As such, where the M8 gets a quad-core 2.3GHz processor with 2GB of RAM, the mini 2 has to make do with a quad-core 1.2GHz chip with 1GB of RAM.
This shortcoming sounds substantial on paper - and at first we had our concerns about the mini’s performance - but the pint-sized phone has the muscle to match the M8 also punch for punch.
HD video streams smoothly on both handsets - although remember it’s 720p on the mini and 1080p on the M8 - while intense 3D games like Real Racing 3 are buttery smooth. I even found tge latter to open more quickly on the mini 2 than it did on the M8. After testing a variety of apps side-by-side, I can conclude that they open and perform almost identically on both handsets. Our concerns over the smaller phone’s performance shortcomings were short-lived.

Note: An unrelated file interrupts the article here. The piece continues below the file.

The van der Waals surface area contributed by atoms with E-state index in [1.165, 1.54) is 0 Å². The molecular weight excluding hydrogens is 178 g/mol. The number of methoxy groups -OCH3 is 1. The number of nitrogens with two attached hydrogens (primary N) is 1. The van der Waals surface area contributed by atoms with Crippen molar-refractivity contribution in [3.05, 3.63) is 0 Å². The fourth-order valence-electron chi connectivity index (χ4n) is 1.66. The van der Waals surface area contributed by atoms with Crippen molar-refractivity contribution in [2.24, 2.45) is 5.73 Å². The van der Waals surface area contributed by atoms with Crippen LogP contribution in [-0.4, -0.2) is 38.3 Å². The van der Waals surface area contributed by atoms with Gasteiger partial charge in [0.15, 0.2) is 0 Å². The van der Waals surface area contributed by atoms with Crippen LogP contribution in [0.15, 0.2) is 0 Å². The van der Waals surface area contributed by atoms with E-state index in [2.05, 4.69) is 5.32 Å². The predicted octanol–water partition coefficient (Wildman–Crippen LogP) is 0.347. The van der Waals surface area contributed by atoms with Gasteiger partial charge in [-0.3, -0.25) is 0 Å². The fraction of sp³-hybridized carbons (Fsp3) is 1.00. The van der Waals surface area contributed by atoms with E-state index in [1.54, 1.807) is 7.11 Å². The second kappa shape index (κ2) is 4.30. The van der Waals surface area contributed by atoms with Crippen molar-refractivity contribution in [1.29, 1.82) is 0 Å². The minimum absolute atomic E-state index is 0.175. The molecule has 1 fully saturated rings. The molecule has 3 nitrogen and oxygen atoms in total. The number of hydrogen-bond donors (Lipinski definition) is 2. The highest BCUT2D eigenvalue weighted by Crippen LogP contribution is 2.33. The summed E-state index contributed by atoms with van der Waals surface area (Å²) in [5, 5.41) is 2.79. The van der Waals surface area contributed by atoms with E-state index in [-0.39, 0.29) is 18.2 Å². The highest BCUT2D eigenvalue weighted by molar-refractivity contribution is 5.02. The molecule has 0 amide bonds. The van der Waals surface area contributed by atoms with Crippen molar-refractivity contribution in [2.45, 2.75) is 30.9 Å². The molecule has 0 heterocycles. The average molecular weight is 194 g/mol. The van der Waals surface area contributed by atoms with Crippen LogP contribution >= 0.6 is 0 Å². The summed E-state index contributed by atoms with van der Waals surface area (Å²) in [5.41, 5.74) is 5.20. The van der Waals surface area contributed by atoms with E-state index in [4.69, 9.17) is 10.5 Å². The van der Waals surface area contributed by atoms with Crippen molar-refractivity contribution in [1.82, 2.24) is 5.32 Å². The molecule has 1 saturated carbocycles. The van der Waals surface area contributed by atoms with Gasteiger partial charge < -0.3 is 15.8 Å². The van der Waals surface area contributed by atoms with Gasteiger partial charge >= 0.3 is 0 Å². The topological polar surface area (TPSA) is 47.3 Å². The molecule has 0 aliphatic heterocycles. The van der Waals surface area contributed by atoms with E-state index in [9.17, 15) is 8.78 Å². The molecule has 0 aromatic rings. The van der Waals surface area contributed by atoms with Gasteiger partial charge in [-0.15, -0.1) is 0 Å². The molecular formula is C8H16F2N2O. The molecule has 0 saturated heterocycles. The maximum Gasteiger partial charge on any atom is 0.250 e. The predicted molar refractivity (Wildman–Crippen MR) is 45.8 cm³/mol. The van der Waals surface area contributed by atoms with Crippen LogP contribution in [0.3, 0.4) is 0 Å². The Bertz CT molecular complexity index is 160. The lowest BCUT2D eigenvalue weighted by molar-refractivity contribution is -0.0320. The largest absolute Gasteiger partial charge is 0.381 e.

Storage is 16GB for both phones, and both have microSD cards slots which accommodate cards of up to 128GB. Battery life is also just about identical, with a full day of average to heavy use perfectly doable, and a range if battery-saving modes to switch on should you find yourself low on juice and miles from a plug socket.
The only real difference between these phones is their size. Although technically the cameras differ quite substantially, the results - decent photos that are easy to take - are similar. Yes, the M8 can create clever blurred background shots, but there are applications which can produce a similar effect - and once you’ve used it a few times, you may well resort to taking normal photos again anyway.
As I said above, the difference in processor speed is no where near as obvious as you’d think, and screen quality is just about identical. Whichever you choose, you can be safe in the knowledge that you have bought either the best 5-inch phone on the market, or the best 4.5-inch phone.
HTC has produced two genuinely world-beating handsets and you won’t be disappointed whichever One you opt for.